One of the questions I get asked most frequently since I finished my internship in Vietnam has been: “What did you really do there?”
At first I couldn’t interpret the skepticism and a little disappointment I read on the faces of relatives and friends. “What do you mean, you didn’t spend your days cuddling those little endangered monkeys?” they said.
Today we all know that the loss of biodiversity and the disappearance of endangered species has been caused by human activities. Human patterns of consumption and behavior that, more often than not, get around laws enacted to protect the environment, continue to produce profound and irreversible damage to our planet. And this happens in shapes and sizes sometimes so widespread and deeply rooted as to suggest organized crime.
No, I have to say it hasn’t been easy to explain to those who asked that my role was not that of a knight in shining armor intent on fighting wildlife crime in Southeast Asia.
Or perhaps I did! Because if it is true that anyone fights when and how they can against daily injustices, I tried to engage my personal battle against illegal trade with the weapons of social science.
This post is a sequel to two previous ones in which I described my experience in the forests of Vietnam with the team at the Center for Biodiversity and Conservation at the American Museum of Natural History (AMNH), and their project to study the elusive slow loris.
Here I hope to answer the question posed to me by those who have wondered what I was doing in the forest, and how the creation of an econometric model and the use of social sciences could help respond a problem that has typically occupied only biologists.
Scientific knowledge and beyond
The ecology of endangered species is the foundation of “conservation biology.” Biological and ecological knowledge is therefore important but not sufficient to tackle the problem in all of its complexity. The science that deals with the conservation of biodiversity must try to expand beyond biology to examine the root causes of biodiversity loss. It is becoming vital to understand all the social factors such as markets, cultural beliefs, social values, laws and policies that form human interactions with the environment.
Therefore, we need an interdisciplinary approach to formulate hypotheses for solutions that ensure the sustainable conservation of biodiversity, especially in areas where wildlife trafficking is widely practiced.
As is well known, the wildlife trade is particularly widespread and constitutes a serious problem in South East Asia, where increasing wealth and the consequent increase in demand for natural products coincides with poor and ineffective enforcement of existing laws. Unfortunately, in this region there still remains a lack of understanding of the socioeconomic factors underlying the trade in wildlife, how they interact at different scales, and the way in which these phenomena are related to the potential effectiveness of different policy interventions put in place by local governments.
The Center for Biodiversity and Conservation project in which I participated is working to verify the following assumptions:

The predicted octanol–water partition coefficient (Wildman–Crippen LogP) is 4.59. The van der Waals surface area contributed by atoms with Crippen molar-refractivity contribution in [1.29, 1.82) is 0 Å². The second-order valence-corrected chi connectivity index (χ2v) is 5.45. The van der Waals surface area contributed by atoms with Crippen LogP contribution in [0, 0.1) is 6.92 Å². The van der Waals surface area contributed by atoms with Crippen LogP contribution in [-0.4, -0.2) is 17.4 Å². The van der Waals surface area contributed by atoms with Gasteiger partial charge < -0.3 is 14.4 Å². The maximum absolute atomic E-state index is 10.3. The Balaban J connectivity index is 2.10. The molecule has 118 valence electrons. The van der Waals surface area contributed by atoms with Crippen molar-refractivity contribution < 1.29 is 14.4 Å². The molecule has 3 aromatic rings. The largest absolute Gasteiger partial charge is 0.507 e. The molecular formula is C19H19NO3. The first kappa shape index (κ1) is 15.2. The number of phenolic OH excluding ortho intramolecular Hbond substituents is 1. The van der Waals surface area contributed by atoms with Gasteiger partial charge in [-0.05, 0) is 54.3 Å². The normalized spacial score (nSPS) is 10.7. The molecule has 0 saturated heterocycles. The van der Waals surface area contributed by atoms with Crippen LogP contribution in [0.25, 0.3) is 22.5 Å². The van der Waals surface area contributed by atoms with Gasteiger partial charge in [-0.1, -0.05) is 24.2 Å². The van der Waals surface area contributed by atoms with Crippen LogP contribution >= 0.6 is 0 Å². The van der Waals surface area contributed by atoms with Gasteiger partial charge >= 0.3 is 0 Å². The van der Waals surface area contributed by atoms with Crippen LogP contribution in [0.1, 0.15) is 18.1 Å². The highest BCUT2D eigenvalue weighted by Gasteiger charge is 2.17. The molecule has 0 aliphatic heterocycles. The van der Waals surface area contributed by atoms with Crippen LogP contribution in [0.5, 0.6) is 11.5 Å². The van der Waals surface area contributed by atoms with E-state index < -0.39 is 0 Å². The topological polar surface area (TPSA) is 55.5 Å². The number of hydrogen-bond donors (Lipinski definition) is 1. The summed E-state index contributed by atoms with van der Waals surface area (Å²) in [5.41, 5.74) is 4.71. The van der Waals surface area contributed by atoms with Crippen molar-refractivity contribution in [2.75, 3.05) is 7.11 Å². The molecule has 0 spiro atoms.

- Vietnam today is considered to be an important crossroad and a transit market for the illegal trade in wildlife in Southeast Asia;
- The presence of a high regional and international demand is among the main factors driving the illegal activities of the wildlife trade, as well as the specific individuals in the supply chain.
The target animal
Led by my supervisor, Dr. Mary Blair, the project focuses on a particular group of wild species for which illegal trade currently represents the biggest threat: the slow loris. The slow loris was chosen because it is a favorite subject of local, regional and international demand and may well illustrate the role of Vietnam as a transit market as well as a supply source.
The proposed project is ongoing and is progressing in an interdisciplinary way by carrying out an econometric analysis on data sets that combine biological information and socioeconomic information on the individuals involved in the trade of the slow loris at different scales.
Further analysis is also being developed around the legislative and regulatory structure that combats illegal trafficking in this region. This research, the subject of my thesis, is necessary to verify the effectiveness of national policies to combat the wildlife trade, and it should provide a basis for further bio-economic models.
This project will be one of the first studies aimed at integrating socioeconomic and biological analyses to understand the key drivers of the illegal trade in wildlife. Our econometric models will also be among the first to examine this region of the world where wealth per capita and urban consumption of wild meat and forest resources are among the dominant components of domestic trade.
This work is crucial to bridge the biggest information gaps about the business and uses of wildlife in Southeast Asia, potentially providing a basis on which local and national governments could develop a series of legislative actions to coordinate more valid incentives and to promote deterrents toward different aspects of this illegal trade chain.
How do you see me now?
After reading my blog posts, I hope my mom doesn’t see me as the inexperienced explorer who is afraid of leeches; I hope my friends realize I didn’t spend every afternoon at the beach. I hope society doesn’t see me as a refugee, camping in the forest and eating insects, but maybe it still does.
I am not saying that none of that happened, but everybody saw part of the truth of what my experience was like and my hope is that I have been able to communicate the reasoning behind the research, and most importantly my personal growth beyond the intellectual accomplishments.